While all researchers can benefit from engaging with altmetrics, early career researchers benefit the most, primarily because traditional bibliometrics take a long time to accrue. Altmetrics provide measurements from a broader reach and demonstrate early impact. This is important for researchers as they can become aware of and demonstrate the real-world, real-time impact of their work. In addition to published papers, altmetrics can also demonstrate attention from a broad range of research outputs including posters, data sets, and working papers. This helps researcher get credit for impact activities across a broad range of outputs.
The Altmetric.com donut is a visual representation of the attention an output has received. The colours themselves reflect where the posts mentioning the output came from. For example, red means that the article has been mentioned by mainstream news outlets, blue means it has been tweeted about. The graphic below demonstrates the legend of the colors of the donut.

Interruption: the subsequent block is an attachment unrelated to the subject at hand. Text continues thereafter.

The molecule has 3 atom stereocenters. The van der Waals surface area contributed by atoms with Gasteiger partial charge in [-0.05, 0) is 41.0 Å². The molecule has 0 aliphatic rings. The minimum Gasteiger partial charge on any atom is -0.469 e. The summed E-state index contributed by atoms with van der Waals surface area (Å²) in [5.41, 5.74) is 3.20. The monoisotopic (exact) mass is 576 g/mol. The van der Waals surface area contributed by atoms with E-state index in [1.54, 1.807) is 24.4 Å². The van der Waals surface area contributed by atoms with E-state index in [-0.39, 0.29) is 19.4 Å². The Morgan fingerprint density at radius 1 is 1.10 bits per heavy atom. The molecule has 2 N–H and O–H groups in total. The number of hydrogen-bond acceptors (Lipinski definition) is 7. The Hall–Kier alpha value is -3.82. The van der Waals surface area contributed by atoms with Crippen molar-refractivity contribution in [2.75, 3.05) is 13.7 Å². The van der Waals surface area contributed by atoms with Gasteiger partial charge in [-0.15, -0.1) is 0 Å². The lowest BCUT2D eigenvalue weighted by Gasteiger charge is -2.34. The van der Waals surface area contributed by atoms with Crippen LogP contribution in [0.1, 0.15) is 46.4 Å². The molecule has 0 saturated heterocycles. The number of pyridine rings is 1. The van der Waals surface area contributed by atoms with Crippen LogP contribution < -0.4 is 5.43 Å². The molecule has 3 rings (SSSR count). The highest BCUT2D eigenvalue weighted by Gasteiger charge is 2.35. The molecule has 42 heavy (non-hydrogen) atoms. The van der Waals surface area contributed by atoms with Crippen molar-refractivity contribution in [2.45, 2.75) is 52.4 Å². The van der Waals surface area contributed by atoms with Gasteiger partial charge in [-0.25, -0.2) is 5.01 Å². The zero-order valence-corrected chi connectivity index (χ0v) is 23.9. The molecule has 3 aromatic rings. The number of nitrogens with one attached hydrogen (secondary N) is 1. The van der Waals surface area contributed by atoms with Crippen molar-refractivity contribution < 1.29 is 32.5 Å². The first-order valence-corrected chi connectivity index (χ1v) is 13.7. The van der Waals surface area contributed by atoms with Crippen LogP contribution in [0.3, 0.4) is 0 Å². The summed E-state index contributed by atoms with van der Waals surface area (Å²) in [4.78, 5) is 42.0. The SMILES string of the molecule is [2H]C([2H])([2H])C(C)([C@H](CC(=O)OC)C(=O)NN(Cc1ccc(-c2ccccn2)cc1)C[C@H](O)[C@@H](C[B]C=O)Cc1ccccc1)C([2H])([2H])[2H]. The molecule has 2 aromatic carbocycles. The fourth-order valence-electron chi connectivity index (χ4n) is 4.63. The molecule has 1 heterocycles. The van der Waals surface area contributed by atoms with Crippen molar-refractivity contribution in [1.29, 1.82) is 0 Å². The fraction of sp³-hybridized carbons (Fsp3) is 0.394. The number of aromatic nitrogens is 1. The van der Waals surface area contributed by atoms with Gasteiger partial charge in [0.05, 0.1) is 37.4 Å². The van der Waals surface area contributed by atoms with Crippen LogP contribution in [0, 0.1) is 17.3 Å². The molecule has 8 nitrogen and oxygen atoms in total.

Altmetric provides a range of resources and additional readings about all aspects of the measurement. You can read in detail about the donut scoring in detail at this link: https://www.altmetric.com/blog/scoreanddonut/.
How to Access the Altmetric Bookmarklet
Guess what? The Bookmarklet (the Altmetric tool) is free and easy to download. Just visit Altmetric.com site where you can download the bookmarklet from the free tools section. The link becomes part of your bookmarks toolbar – you simply click the bookmarklet when visiting an article page on a publisher site. A summary of the data Altmetric have tracked for the paper will appear. You can then click on the donut image to see the full record of online attention for the article.
Altmetric Measurement in the Medical Graphics Space
I’ve picked a few of my favorite graphic medicine articles and my favorite book to demonstrate what their Altmetric scoring looks like.
Green, M. J.; Myers, K. R. 2010. Graphic medicine: use of comics in medical education and patient care. British Medical Journal,340,C863-C863. DOI 10.1136/bmj.c863